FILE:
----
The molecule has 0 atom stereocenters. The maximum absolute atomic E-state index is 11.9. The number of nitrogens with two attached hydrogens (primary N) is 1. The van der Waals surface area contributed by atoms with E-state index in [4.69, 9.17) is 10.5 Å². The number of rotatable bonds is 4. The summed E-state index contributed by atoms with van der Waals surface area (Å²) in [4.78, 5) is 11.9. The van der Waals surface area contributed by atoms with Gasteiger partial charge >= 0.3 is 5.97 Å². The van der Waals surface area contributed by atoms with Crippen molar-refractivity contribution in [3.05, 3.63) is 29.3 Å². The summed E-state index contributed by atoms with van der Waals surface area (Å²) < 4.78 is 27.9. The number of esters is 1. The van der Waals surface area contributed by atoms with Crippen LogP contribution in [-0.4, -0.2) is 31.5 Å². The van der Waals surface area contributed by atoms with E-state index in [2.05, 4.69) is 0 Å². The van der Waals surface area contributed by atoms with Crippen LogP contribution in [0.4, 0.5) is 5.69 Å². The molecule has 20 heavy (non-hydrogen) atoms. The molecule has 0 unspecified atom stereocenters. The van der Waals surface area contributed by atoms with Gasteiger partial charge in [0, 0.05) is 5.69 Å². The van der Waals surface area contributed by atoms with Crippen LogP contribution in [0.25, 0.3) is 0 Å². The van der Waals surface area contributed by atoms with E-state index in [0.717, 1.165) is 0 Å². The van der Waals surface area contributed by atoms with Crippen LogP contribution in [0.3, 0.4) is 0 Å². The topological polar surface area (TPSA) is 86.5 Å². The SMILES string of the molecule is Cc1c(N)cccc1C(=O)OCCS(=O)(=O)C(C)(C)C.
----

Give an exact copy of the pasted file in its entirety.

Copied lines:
The molecule has 0 atom stereocenters. The maximum absolute atomic E-state index is 11.9. The number of nitrogens with two attached hydrogens (primary N) is 1. The van der Waals surface area contributed by atoms with E-state index in [4.69, 9.17) is 10.5 Å². The number of rotatable bonds is 4. The summed E-state index contributed by atoms with van der Waals surface area (Å²) in [4.78, 5) is 11.9. The van der Waals surface area contributed by atoms with Gasteiger partial charge >= 0.3 is 5.97 Å². The van der Waals surface area contributed by atoms with Crippen molar-refractivity contribution in [3.05, 3.63) is 29.3 Å². The summed E-state index contributed by atoms with van der Waals surface area (Å²) < 4.78 is 27.9. The number of esters is 1. The van der Waals surface area contributed by atoms with Crippen LogP contribution in [-0.4, -0.2) is 31.5 Å². The van der Waals surface area contributed by atoms with E-state index in [2.05, 4.69) is 0 Å². The van der Waals surface area contributed by atoms with Crippen LogP contribution in [0.4, 0.5) is 5.69 Å². The molecule has 20 heavy (non-hydrogen) atoms. The molecule has 0 unspecified atom stereocenters. The van der Waals surface area contributed by atoms with Gasteiger partial charge in [0, 0.05) is 5.69 Å². The van der Waals surface area contributed by atoms with Crippen LogP contribution in [0.25, 0.3) is 0 Å². The van der Waals surface area contributed by atoms with E-state index in [0.717, 1.165) is 0 Å². The van der Waals surface area contributed by atoms with Crippen LogP contribution in [0.3, 0.4) is 0 Å². The topological polar surface area (TPSA) is 86.5 Å². The SMILES string of the molecule is Cc1c(N)cccc1C(=O)OCCS(=O)(=O)C(C)(C)C.